The ashes of Star Trek‘s Scotty have boldly gone where few have gone before. James Doohan‘s cremated remains have been launched into space on board a rocket from New Mexico in the United States.
The SpaceLoft XL rocket took off from a private launchpad – watched by dozens of ‘Trekkies’, as well as friends and family.
Doohan’s ashes were accompanied by the remains of former US astronaut Gordon Cooper and those of 200 other people.
His widow Wende said her husband would have been thrilled at the prospect of a “space funeral” following a poignant service at the New Mexico Museum of Space History.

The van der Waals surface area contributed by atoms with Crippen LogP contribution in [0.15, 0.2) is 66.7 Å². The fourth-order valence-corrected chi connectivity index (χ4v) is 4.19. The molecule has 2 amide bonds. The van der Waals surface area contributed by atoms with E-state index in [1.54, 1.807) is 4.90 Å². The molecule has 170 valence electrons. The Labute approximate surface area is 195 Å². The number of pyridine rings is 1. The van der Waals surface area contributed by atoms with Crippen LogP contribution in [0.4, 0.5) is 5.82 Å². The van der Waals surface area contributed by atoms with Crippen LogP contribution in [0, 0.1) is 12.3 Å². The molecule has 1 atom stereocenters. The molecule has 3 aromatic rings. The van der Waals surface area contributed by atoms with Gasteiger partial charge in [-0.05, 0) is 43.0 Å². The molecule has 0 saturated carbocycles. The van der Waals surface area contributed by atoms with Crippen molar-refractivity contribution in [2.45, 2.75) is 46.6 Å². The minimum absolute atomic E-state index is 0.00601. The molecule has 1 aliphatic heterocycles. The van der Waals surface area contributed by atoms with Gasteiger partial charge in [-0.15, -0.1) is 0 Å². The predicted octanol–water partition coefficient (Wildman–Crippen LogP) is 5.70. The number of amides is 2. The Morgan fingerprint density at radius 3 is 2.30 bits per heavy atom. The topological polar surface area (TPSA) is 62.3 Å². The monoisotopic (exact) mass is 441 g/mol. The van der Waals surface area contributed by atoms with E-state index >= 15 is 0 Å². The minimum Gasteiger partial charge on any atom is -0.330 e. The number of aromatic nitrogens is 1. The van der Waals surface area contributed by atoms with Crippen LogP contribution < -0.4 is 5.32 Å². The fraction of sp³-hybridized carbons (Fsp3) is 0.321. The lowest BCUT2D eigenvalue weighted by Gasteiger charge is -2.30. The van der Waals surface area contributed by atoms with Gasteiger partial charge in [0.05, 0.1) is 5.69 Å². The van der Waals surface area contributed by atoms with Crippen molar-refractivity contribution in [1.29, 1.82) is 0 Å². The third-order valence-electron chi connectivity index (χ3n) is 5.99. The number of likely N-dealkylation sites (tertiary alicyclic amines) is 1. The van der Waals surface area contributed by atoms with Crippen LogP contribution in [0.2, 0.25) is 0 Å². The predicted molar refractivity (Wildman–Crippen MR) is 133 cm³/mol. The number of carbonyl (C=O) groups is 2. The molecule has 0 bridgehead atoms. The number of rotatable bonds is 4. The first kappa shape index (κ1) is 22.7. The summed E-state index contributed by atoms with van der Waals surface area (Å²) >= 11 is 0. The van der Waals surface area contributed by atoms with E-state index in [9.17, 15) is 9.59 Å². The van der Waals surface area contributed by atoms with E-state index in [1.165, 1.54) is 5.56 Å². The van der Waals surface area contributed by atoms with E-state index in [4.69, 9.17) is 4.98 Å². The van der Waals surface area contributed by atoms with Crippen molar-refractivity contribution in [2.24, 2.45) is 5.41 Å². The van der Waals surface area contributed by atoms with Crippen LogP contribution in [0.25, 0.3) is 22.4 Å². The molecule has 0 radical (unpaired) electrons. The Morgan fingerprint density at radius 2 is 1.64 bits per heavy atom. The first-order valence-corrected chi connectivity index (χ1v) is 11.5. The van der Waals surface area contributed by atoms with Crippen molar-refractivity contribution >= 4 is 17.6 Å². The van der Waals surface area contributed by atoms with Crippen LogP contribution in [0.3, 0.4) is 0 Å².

“He would be ecstatic,” she said. “He would be the one pressing the button. He totally was so into space.”
Among the well-wishers who gathered to pay their respects to the actor, who will forever be associated with the catchphrase “Beam me up, Scotty” was Will Steinsiek, 55, a former pastor, resplendent in a Star Trek costume.
“In many ways, when we lost him, we lost the Enterprise,” Steinsiek said, referring to the long-running show’s famous spaceship.
“These funerals are a way to reach a dream, the dream to go into space and back again.”
Doohan, who played the USS Enterprise‘s chief engineer Montgomery “Scotty” Scott, died aged 85 in 2005, but plans for his posthumous rendezvous with the stars have been repeatedly delayed.
Doohan’s posthumous spaceflight meant he followed in the footsteps of Star Trek creator Gene Roddenberry, whose remains were blasted into space in 1997.